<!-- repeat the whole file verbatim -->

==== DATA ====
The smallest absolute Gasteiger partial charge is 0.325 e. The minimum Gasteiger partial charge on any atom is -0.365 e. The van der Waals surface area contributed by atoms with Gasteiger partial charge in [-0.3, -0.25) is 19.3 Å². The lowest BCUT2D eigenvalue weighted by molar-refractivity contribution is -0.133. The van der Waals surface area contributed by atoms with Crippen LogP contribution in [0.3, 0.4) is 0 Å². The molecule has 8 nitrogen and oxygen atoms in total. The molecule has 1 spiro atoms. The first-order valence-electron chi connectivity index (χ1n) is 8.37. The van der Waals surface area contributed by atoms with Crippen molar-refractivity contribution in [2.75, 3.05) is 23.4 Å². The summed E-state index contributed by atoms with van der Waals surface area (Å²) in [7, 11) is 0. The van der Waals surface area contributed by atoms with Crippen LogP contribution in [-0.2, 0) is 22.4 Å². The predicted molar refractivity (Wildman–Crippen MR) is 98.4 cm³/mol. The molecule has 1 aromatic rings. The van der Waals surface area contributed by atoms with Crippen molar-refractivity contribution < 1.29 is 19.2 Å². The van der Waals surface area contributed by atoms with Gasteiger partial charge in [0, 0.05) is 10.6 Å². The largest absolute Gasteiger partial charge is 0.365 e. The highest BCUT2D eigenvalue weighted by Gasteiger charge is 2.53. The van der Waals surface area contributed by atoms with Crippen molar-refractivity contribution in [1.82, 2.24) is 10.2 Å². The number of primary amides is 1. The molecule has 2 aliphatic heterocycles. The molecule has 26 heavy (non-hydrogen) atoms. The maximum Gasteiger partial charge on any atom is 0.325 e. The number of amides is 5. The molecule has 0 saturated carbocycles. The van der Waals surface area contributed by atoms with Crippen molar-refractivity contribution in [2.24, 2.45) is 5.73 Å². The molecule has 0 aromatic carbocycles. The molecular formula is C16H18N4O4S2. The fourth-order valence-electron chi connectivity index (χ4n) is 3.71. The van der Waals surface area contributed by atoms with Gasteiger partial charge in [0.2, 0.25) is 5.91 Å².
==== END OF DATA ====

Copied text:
The smallest absolute Gasteiger partial charge is 0.325 e. The minimum Gasteiger partial charge on any atom is -0.365 e. The van der Waals surface area contributed by atoms with Gasteiger partial charge in [-0.3, -0.25) is 19.3 Å². The lowest BCUT2D eigenvalue weighted by molar-refractivity contribution is -0.133. The van der Waals surface area contributed by atoms with Crippen LogP contribution in [0.3, 0.4) is 0 Å². The molecule has 8 nitrogen and oxygen atoms in total. The molecule has 1 spiro atoms. The first-order valence-electron chi connectivity index (χ1n) is 8.37. The van der Waals surface area contributed by atoms with Crippen molar-refractivity contribution in [2.75, 3.05) is 23.4 Å². The summed E-state index contributed by atoms with van der Waals surface area (Å²) in [7, 11) is 0. The van der Waals surface area contributed by atoms with Crippen LogP contribution in [-0.2, 0) is 22.4 Å². The predicted molar refractivity (Wildman–Crippen MR) is 98.4 cm³/mol. The molecule has 1 aromatic rings. The van der Waals surface area contributed by atoms with Crippen molar-refractivity contribution < 1.29 is 19.2 Å². The van der Waals surface area contributed by atoms with Gasteiger partial charge in [0, 0.05) is 10.6 Å². The largest absolute Gasteiger partial charge is 0.365 e. The highest BCUT2D eigenvalue weighted by Gasteiger charge is 2.53. The van der Waals surface area contributed by atoms with Crippen molar-refractivity contribution in [1.82, 2.24) is 10.2 Å². The number of primary amides is 1. The molecule has 2 aliphatic heterocycles. The molecule has 26 heavy (non-hydrogen) atoms. The maximum Gasteiger partial charge on any atom is 0.325 e. The number of amides is 5. The molecule has 0 saturated carbocycles. The van der Waals surface area contributed by atoms with Crippen molar-refractivity contribution in [2.24, 2.45) is 5.73 Å². The molecule has 0 aromatic carbocycles. The molecular formula is C16H18N4O4S2. The fourth-order valence-electron chi connectivity index (χ4n) is 3.71. The van der Waals surface area contributed by atoms with Gasteiger partial charge in [0.2, 0.25) is 5.91 Å².